Sunday, December 26, 2010

merry christmas

So if you like posts with pictures, this one might not whet your appetite. But the main purpose of this blog is for me to journey our lives so that we might look back and see where God has taken us.

Christmas 2010 looked like this.

I had no idea what to expect, the first Christmas since Blake died, and although it's my favorite time of the year, and it's been a wonderful season, part of my heart was very, very sad.

It's our family tradition that Blake and I always spent Christmas Eve with my dad. Every year, he takes us out to a fancy dinner, then we go back to his house to open gifts, drink coffee, listen to music, and hang out. I was so thankful that my dad wanted to continue our tradition this year, and it turned out to be a very special evening.

It wasn't free of tears.
And it was full of bittersweet memories.
But it was a really sweet evening, just the four of us.

And our dogs, Daisy and Bode! :)

It made me realize how very thankful I am for my relationship with him. And how far it's come over the years....

My Dad and Marlow gave Adam and I some little gifts and then blessed us generously with two big ones.

Well, one big one and one really really big one.

We got the jogging stroller we'd been wanting for when Luke gets here and I can start running again. (Oh, yea!)

And I'd rather not share much about our really, really big gift right now. It may be another story for another post. It was an overwhelmingly generous gift. And we are so grateful.

My husband is like a little kid. And on Christmas morning he was so excited that he couldn't sleep past about 5:30. So he got up, lit the fire, and read while I slept a little longer. When I finally got my sleepy head into the family room, we sat on the couch and opened gifts from each other.

It was a really fun morning, and we laughed so much! Good for my soul!

Adam got Luke "Elf on the Shelf," for his first unofficial Christmas. I read to him while Adam listened. It was wonderful.

We got dressed and headed to my mom's house, where we were supposed to have Christmas breakfast with her and some friends, Gregg & Jolyn.

Gregg and Jolyn have two daughters but they were both out of the country for Christmas. In the spirit of missing someone, we were all going to eat breakfast together.

Okay at this point I have to rewind a little bit. When Adam and I run (or walk, as it often goes these days, for me), our route often takes us through a pretty big park not too far from our house. The path goes through the park and then leads to other paths, where we can run almost anywhere.

A few days ago, when Daisy and I were walking through the park, I noticed a man sitting on a bench that really caught my attention. Although he looked fairly clean and groomed, it was apparent to me that he was homeless. He had a large suitcase, a bedroll, an umbrella, and a backpack. I passed him and couldn't get the image out of my head.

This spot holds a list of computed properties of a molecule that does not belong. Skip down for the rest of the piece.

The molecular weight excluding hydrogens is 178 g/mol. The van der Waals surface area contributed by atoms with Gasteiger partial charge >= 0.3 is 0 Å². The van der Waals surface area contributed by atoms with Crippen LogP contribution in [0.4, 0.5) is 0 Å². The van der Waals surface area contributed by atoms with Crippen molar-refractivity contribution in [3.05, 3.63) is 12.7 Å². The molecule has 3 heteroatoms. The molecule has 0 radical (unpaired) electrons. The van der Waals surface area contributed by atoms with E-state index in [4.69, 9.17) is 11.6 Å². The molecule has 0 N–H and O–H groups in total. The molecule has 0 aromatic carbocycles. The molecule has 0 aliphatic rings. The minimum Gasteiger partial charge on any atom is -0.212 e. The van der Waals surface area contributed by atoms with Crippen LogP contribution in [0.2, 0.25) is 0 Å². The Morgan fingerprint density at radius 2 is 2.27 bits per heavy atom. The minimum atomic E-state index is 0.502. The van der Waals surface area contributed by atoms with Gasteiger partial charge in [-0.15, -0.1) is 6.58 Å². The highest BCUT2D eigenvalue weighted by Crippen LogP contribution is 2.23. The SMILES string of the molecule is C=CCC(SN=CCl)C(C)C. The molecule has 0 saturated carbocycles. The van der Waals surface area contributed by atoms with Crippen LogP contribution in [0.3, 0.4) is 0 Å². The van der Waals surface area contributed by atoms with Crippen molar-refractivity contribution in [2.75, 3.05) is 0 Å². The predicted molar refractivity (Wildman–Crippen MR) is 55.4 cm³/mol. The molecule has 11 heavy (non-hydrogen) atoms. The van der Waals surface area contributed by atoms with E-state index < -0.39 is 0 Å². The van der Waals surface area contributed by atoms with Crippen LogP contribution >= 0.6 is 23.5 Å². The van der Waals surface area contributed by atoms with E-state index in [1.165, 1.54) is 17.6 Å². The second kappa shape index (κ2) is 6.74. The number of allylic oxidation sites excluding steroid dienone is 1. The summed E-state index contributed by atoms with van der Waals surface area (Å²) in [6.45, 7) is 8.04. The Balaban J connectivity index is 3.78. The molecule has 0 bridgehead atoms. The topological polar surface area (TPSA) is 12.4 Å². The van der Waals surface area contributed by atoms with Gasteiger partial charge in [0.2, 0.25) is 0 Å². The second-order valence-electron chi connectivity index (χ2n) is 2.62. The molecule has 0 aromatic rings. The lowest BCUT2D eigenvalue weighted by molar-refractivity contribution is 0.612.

Was he living in the woods?

Deep, dense, thick woods surround this area where we walk, and I just had a feeling he had spent the night there.

Later on my walk, I actually saw him again. He was walking down the path pulling his suitcase, carrying his backpack. Again, I thought it odd, and very sad.

I told Adam about the man that day.

On Christmas Eve, when we were on our way to my dad's house, all dressed up for dinner, we saw the man.

I said, Adam, that's him. He was walking down the street with his suitcase and backpack.

Oddly enough, he came up in conversation later that night, and I described him to Sam and Marlow. Marlow had seen him, too, walking down the street. We were all troubled that this man was spending Christmas Eve alone, outside, in the cold, without anyone.

Don't get me wrong. I know there are tons of homeless people in this world. We actually spent some time getting to know a group of homeless people last year as part of a homeless ministry with some friends. And I know that most of them still sleep on the corner where we used to bring them dinner. But a homeless man in The Woodlands is a rare sight, and I guess for this reason, he really caught my attention.

Okay. Back to Christmas morning. On our way to my mom's house.

We were sitting at an intersection. Red light. We were the only car around. No one else. The homeless man crossed the street right in front of us.

To make a long story a bit longer, we ended up picking up Kevin and taking him to my mom's house for Christmas breakfast. She had no warning. We just got out of the car with one extra and Adam said, Vickie, this is our friend Kevin.

I've never seen a person eat so much. Or drink so much coffee in one sitting.

Overall, Kevin was pleasant, odd, and interesting. I had mixed feelings about the morning. To be honest, I wanted everyone to go away except Adam and my mom. And I wanted my brother to be sitting next to me, drinking coffee and eating all my mom's food and opening presents.

To be completely cliche, I guess God had other plans. There we were, six of us, kind of a misfit crowd, on Christmas morning.

All missing something.

Later, we dropped Kevin off at the place where he wanted to go, and spent the rest of the day with our families.

We had a big lunch with Adam's parents and one of his sisters, who is also pregnant. We talked about babies and how next Christmas will be so different than this one.

In fact, all of next year will be quite different, I believe. And my heart is excited about that.

Merry Christmas.

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